Friday, 17 September 2010

In the administrative jungle, ideas struggle for light

I'm spending most of the day trying to work out how our new courses will work (teaching starts next week), but I'm having a lunchtime break to go to a staff research seminar. 5 of us are gathered to listen to a Bulgarian visiting scholar talk about

‘Writing across the Native/Foreign Divide: Krystyn Lach-Szyrma’s Letters, Literary and Political on Poland (1823) and Kapka Kassabova’s Street without a Name (2008)’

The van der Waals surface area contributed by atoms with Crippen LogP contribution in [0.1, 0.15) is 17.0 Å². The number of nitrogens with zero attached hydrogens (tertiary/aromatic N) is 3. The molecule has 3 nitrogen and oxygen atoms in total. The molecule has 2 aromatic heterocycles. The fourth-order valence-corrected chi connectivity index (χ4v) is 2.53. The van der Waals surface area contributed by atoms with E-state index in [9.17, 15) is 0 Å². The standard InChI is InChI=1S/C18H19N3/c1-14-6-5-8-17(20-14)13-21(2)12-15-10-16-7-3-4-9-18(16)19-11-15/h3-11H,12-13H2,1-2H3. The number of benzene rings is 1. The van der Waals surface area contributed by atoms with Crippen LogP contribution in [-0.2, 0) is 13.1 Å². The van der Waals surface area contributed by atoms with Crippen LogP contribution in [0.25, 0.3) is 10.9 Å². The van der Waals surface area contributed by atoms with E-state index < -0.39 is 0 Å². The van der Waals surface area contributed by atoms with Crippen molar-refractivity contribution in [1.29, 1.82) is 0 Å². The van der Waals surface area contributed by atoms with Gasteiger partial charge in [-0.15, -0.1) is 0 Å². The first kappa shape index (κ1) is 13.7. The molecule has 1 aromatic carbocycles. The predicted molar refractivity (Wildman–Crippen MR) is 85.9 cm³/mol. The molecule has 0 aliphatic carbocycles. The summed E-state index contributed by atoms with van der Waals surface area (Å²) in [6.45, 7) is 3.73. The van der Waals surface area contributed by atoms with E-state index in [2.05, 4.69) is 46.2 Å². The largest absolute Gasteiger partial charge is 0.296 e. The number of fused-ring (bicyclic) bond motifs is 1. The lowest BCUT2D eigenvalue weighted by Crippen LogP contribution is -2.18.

Lach-Szyrma was a 19th-century Polish philosopher (read more here or buy his British travel memoir here), while Kassabova is a cosmopolitan Bulgarian poet, novelist, journalist and travel writer (b. 1973), educated in New Zealand and resident in Scotland. 

The intellectual link seems to be cross-cultural links and the complications of the terms 'native' and 'foreign', especially when it comes to intellectual endeavour - both authors wrote in English for Anglophone readers. 

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